Reflections on a Lost Campaign

As some of you know, I spent the last month of Dr. Abdul El-Sayed’s campaign as a member of a great group of volunteers who did our all to get him elected. Though I’m an Ohio resident and couldn’t vote for him, I live in Michigan part time, had known of Abdul for years because of his work in public health and the programs he started, and was ecstatic when I learned he was running. While I cannot get into the nitty gritty of the work due to an NDA I signed, I’ll just lay out the basics of what my job entailed: canvassing. Phone banking. Text banking. Boosting him on social media. Making memes for him. Going to and live tweeting rallies. Live tweeting debates. I even wrote a jingle for the campaign. It was an exhausting endeavor, and his defeat was a crushing blow. Not only because of the time I spent stumping for him, but because of how Michigan had lost out on having what would likely be the greatest governor in the country.

And you know what? Despite that defeat, I don’t regret a second of the work I did. Abdul touched and inspired so many people across the country with his movement, and with the amount of votes he got, it showed that leftist policies do have a place in the midwest. He didn’t have the money that Gretchen Whitmer had, since he refused to accept corporate donations, nor was he a millionaire like Shri Thanedar who could fund most of his own campaign. He has principles and ideas that the whole of the Democratic party should look to for guidance. Am I sad he lost? Absolutely. I even cried a bit over it. But this is not the end. Not for Abdul, not for us. And I’m proud and honored to have been a member of the team that tried to get him elected. However, the time for mourning has passed. We still have work to do. To quote The Traveling Wilburys:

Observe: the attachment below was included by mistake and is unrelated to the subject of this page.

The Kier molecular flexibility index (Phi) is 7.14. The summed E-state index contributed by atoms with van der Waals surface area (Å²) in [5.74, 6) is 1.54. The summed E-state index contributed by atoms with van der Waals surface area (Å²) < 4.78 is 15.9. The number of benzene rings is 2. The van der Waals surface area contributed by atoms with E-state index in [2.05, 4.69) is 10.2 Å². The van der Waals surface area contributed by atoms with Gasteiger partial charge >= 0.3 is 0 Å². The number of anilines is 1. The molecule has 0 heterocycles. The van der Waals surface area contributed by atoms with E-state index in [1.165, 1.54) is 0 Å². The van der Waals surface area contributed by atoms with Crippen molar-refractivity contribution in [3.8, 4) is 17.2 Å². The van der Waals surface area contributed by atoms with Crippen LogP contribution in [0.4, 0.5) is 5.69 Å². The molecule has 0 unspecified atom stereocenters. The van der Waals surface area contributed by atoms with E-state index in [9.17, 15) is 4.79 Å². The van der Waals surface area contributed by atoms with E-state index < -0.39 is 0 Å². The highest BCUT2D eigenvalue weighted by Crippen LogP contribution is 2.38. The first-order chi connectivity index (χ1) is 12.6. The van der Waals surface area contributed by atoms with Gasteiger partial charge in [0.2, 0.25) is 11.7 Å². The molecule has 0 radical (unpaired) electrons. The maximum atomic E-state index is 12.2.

Well it’s alright even if they say you’re wrong

Well it’s alright, sometimes you’ve gotta be strong

Well it’s alright, everything will work out fine

Well it’s alright, we’re going to the end of the line